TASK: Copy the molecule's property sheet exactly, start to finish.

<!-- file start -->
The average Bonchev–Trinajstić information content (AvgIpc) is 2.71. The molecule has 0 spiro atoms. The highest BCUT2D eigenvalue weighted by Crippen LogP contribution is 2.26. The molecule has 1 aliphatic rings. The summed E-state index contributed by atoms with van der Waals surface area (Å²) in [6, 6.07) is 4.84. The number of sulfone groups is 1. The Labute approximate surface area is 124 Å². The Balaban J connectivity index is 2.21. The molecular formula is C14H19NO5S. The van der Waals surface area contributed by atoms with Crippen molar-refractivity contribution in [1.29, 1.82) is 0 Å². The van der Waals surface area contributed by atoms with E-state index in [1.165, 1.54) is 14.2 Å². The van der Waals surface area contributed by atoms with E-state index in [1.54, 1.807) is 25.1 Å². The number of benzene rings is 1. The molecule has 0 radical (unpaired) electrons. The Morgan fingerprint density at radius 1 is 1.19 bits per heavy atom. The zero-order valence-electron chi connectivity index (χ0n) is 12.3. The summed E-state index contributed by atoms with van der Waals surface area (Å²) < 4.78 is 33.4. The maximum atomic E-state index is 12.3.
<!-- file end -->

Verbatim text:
The average Bonchev–Trinajstić information content (AvgIpc) is 2.71. The molecule has 0 spiro atoms. The highest BCUT2D eigenvalue weighted by Crippen LogP contribution is 2.26. The molecule has 1 aliphatic rings. The summed E-state index contributed by atoms with van der Waals surface area (Å²) in [6, 6.07) is 4.84. The number of sulfone groups is 1. The Labute approximate surface area is 124 Å². The Balaban J connectivity index is 2.21. The molecular formula is C14H19NO5S. The van der Waals surface area contributed by atoms with Crippen molar-refractivity contribution in [1.29, 1.82) is 0 Å². The van der Waals surface area contributed by atoms with E-state index in [1.165, 1.54) is 14.2 Å². The van der Waals surface area contributed by atoms with E-state index in [1.54, 1.807) is 25.1 Å². The number of benzene rings is 1. The molecule has 0 radical (unpaired) electrons. The Morgan fingerprint density at radius 1 is 1.19 bits per heavy atom. The zero-order valence-electron chi connectivity index (χ0n) is 12.3. The summed E-state index contributed by atoms with van der Waals surface area (Å²) < 4.78 is 33.4. The maximum atomic E-state index is 12.3.